5、  On going down in the morning, I found my aunt musing so profoundly over the breakfast table, with her elbow on the tray, that the contents of the urn had overflowed the teapot and were laying the whole table-cloth under water, when my entrance put her meditations to flight. I felt sure that I had been the subject of her reflections, and was more than ever anxious to know her intentions towards me. Yet I dared not express my anxiety, lest it should give her offence.

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  • 文侯建 08-02

      On the day when I was articled, no festivity took place, beyond my having sandwiches and sherry into the office for the clerks, and going alone to the theatre at night. I went to see The Stranger, as a Doctors' Commons sort of play, and was so dreadfully cut up, that I hardly knew myself in my own glass when I got home. Mr. Spenlow remarked, on this occasion, when we concluded our business, that he should have been happy to have seen me at his house at Norwood to celebrate our becoming connected, but for his domestic arrangements being in some disorder, on account of the expected return of his daughter from finishing her education at Paris. But, he intimated that when she came home he should hope to have the pleasure of entertaining me. I knew that he was a widower with one daughter, and expressed my acknowledgements.

  • 姚小蝶 08-02

      On this hint, Mr. Quinion released me, and I made the best of my way home. Looking back as I turned into the front garden, I saw Mr. Murdstone leaning against the wicket of the churchyard, and Mr. Quinion talking to him. They were both looking after me, and I felt that they were speaking of me.

  • 陈少青 08-02

       The eldest Miss Larkins is not a little girl. She is a tall, dark, black-eyed, fine figure of a woman. The eldest Miss Larkins is not a chicken; for the youngest Miss Larkins is not that, and the eldest must be three or four years older. Perhaps the eldest Miss Larkins may be about thirty. My passion for her is beyond all bounds.

  • 黄子玲 08-02

      'Ah!' said Mr. Peggotty, taking up her curls, and running them over his hand like water, 'here's another orphan, you see, sir. And here,' said Mr. Peggotty, giving Ham a backhanded knock in the chest, 'is another of 'em, though he don't look much like it.'

  • 童芷芩 08-01

    {  'And the children, Mr. Micawber?'

  • 谢晨 07-31

      'But what is your opinion, Peggotty?' said I.}

  • 侯云龙 07-31

      Mrs. Strong's mama was a lady I took great delight in. Her name was Mrs. Markleham; but our boys used to call her the Old Soldier, on account of her generalship, and the skill with which she marshalled great forces of relations against the Doctor. She was a little, sharp-eyed woman, who used to wear, when she was dressed, one unchangeable cap, ornamented with some artificial flowers, and two artificial butterflies supposed to be hovering above the flowers. There was a superstition among us that this cap had come from France, and could only originate in the workmanship of that ingenious nation: but all I certainly know about it, is, that it always made its appearance of an evening, wheresoever Mrs. Markleham made HER appearance; that it was carried about to friendly meetings in a Hindoo basket; that the butterflies had the gift of trembling constantly; and that they improved the shining hours at Doctor Strong's expense, like busy bees.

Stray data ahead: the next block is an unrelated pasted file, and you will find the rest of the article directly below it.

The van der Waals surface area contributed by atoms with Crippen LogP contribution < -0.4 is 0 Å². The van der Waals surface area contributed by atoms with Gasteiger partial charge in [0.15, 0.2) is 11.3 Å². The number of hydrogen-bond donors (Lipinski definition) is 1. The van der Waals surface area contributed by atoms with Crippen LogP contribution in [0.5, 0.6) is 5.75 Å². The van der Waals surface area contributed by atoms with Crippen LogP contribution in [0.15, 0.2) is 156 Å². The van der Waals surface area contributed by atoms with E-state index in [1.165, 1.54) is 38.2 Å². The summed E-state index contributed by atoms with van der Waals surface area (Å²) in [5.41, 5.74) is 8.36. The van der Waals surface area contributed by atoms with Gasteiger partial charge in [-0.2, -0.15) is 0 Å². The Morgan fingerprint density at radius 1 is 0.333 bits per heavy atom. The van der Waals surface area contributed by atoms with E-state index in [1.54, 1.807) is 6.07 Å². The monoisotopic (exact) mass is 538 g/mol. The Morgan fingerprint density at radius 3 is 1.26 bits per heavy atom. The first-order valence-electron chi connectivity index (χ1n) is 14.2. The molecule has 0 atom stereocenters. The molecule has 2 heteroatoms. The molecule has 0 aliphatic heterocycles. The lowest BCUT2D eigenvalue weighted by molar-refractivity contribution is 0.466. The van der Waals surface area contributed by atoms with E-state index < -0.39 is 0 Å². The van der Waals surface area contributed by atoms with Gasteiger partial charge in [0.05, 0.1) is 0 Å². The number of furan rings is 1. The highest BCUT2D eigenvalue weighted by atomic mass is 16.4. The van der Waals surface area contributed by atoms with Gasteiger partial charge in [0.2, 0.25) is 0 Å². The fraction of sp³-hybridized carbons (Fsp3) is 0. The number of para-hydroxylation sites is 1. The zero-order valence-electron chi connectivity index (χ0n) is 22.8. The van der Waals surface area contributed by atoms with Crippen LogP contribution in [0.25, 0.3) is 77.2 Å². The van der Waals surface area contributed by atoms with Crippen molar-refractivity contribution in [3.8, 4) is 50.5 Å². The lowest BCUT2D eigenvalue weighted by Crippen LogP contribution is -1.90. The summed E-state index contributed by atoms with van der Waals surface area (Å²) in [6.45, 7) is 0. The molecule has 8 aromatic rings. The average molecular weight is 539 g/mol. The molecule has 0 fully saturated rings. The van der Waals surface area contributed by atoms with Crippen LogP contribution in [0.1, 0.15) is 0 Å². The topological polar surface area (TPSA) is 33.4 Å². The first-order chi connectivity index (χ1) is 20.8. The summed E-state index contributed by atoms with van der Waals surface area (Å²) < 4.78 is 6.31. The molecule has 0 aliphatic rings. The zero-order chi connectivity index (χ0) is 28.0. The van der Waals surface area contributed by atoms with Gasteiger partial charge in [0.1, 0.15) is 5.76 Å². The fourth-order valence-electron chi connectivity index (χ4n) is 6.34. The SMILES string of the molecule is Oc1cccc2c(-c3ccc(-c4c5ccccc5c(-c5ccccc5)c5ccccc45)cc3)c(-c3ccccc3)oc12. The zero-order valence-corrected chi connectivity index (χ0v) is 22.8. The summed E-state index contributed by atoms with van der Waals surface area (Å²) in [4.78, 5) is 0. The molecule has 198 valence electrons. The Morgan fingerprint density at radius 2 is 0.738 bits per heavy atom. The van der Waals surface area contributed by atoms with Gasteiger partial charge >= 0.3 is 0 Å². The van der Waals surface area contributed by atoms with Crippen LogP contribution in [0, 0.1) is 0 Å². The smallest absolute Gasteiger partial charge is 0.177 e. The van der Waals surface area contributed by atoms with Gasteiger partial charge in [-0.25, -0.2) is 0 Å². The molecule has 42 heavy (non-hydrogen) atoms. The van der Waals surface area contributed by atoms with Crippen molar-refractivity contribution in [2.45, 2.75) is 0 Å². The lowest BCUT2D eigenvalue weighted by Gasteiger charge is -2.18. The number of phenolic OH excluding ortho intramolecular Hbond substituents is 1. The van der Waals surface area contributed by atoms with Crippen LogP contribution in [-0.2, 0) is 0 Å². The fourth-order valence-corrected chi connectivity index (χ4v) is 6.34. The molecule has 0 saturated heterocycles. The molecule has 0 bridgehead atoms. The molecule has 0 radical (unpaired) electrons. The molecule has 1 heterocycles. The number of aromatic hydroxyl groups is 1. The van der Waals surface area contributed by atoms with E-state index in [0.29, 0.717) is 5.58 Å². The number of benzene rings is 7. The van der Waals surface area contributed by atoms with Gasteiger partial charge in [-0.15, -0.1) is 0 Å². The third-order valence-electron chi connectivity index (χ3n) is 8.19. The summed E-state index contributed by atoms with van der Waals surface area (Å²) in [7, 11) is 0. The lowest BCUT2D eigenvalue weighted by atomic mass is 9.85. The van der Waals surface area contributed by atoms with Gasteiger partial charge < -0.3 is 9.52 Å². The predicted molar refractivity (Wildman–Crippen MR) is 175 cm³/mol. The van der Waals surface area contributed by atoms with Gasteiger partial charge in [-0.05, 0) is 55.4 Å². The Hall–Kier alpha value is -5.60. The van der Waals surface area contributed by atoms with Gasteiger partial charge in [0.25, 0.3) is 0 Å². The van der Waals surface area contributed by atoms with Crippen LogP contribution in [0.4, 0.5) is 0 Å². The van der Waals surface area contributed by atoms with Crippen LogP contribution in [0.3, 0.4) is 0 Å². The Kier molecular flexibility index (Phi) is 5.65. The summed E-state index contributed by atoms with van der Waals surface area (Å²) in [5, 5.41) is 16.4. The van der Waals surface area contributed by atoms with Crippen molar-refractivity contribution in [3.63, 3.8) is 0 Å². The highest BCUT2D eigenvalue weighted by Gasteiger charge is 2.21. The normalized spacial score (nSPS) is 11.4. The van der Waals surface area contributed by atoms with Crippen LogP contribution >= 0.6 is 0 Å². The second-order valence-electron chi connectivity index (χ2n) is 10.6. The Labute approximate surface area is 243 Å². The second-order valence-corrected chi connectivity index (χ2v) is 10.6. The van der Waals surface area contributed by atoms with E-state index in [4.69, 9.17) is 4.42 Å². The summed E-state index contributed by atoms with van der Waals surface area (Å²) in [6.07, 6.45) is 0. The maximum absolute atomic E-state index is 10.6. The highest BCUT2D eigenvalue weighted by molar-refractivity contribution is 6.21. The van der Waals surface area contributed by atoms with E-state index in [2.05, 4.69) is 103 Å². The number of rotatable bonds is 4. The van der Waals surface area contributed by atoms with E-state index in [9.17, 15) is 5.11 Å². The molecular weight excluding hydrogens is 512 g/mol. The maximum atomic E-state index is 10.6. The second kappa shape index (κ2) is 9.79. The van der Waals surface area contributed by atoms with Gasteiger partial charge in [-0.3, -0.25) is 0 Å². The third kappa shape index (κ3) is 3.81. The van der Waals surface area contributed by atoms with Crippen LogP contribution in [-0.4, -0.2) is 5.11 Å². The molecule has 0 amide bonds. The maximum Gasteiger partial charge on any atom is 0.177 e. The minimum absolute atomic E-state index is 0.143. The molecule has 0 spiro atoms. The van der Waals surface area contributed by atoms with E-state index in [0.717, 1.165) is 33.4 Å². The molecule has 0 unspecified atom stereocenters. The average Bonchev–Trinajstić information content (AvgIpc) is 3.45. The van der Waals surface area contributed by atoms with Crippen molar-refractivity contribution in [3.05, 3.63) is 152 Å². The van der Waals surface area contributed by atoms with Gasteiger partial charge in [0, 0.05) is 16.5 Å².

• 克里斯蒂安·贝尔 07-31

      Poor Traddles, who had passed the stage of lying with his head upon the desk, and was relieving himself as usual with a burst of skeletons, said he didn't care. Mr. Mell was ill-used.

  • 孙宗宽 07-30

       One other little circumstance connected with Miss Dartle I must not omit; for I had reason to remember it thereafter, when all the irremediable past was rendered plain. During the whole of this day, but especially from this period of it, Steerforth exerted himself with his utmost skill, and that was with his utmost ease, to charm this singular creature into a pleasant and pleased companion. That he should succeed, was no matter of surprise to me. That she should struggle against the fascinating influence of his delightful art delightful nature I thought it then - did not surprise me either; for I knew that she was sometimes jaundiced and perverse. I saw her features and her manner slowly change; I saw her look at him with growing admiration; I saw her try, more and more faintly, but always angrily, as if she condemned a weakness in herself, to resist the captivating power that he possessed; and finally, I saw her sharp glance soften, and her smile become quite gentle, and I ceased to be afraid of her as I had really been all day, and we all sat about the fire, talking and laughing together, with as little reserve as if we had been children.

  • 游雪晴 07-28

    {  'My dear young Davy,' he said, clapping me on the shoulder again, 'you are a very Daisy. The daisy of the field, at sunrise, is not fresher than you are. I have been at Covent Garden, too, and there never was a more miserable business. Holloa, you sir!'

  • 王俊科 07-28

      So Mr. Peggotty went into my old room to fetch little Em'ly. At first little Em'ly didn't like to come, and then Ham went. Presently they brought her to the fireside, very much confused, and very shy, - but she soon became more assured when she found how gently and respectfully Steerforth spoke to her; how skilfully he avoided anything that would embarrass her; how he talked to Mr. Peggotty of boats, and ships, and tides, and fish; how he referred to me about the time when he had seen Mr. Peggotty at Salem House; how delighted he was with the boat and all belonging to it; how lightly and easily he carried on, until he brought us, by degrees, into a charmed circle, and we were all talking away without any reserve.